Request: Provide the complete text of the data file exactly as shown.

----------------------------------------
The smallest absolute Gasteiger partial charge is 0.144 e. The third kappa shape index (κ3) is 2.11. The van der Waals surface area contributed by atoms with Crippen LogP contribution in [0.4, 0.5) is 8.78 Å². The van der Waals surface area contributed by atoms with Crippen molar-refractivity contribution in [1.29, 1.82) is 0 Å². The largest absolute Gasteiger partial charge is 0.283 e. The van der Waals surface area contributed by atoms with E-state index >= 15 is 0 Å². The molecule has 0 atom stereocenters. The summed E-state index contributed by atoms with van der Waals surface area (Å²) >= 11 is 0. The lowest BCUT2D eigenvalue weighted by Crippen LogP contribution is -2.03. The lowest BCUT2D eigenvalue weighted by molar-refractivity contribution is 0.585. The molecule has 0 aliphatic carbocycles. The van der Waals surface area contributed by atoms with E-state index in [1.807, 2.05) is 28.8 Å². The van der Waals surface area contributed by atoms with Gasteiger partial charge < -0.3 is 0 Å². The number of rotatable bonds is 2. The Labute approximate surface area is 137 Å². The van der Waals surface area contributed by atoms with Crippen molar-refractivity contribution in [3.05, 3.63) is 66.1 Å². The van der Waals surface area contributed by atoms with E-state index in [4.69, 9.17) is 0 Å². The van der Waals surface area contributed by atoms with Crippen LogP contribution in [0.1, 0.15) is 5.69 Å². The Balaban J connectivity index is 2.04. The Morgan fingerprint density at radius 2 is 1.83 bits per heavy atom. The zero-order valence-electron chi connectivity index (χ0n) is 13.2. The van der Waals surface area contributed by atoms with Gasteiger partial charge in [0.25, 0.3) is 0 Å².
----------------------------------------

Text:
The smallest absolute Gasteiger partial charge is 0.144 e. The third kappa shape index (κ3) is 2.11. The van der Waals surface area contributed by atoms with Crippen LogP contribution in [0.4, 0.5) is 8.78 Å². The van der Waals surface area contributed by atoms with Crippen molar-refractivity contribution in [1.29, 1.82) is 0 Å². The largest absolute Gasteiger partial charge is 0.283 e. The van der Waals surface area contributed by atoms with E-state index >= 15 is 0 Å². The molecule has 0 atom stereocenters. The summed E-state index contributed by atoms with van der Waals surface area (Å²) >= 11 is 0. The lowest BCUT2D eigenvalue weighted by Crippen LogP contribution is -2.03. The lowest BCUT2D eigenvalue weighted by molar-refractivity contribution is 0.585. The molecule has 0 aliphatic carbocycles. The van der Waals surface area contributed by atoms with E-state index in [1.807, 2.05) is 28.8 Å². The van der Waals surface area contributed by atoms with Gasteiger partial charge < -0.3 is 0 Å². The number of rotatable bonds is 2. The Labute approximate surface area is 137 Å². The van der Waals surface area contributed by atoms with Crippen molar-refractivity contribution in [3.05, 3.63) is 66.1 Å². The van der Waals surface area contributed by atoms with E-state index in [4.69, 9.17) is 0 Å². The van der Waals surface area contributed by atoms with Crippen LogP contribution in [0.1, 0.15) is 5.69 Å². The Balaban J connectivity index is 2.04. The Morgan fingerprint density at radius 2 is 1.83 bits per heavy atom. The zero-order valence-electron chi connectivity index (χ0n) is 13.2. The van der Waals surface area contributed by atoms with Gasteiger partial charge in [0.25, 0.3) is 0 Å².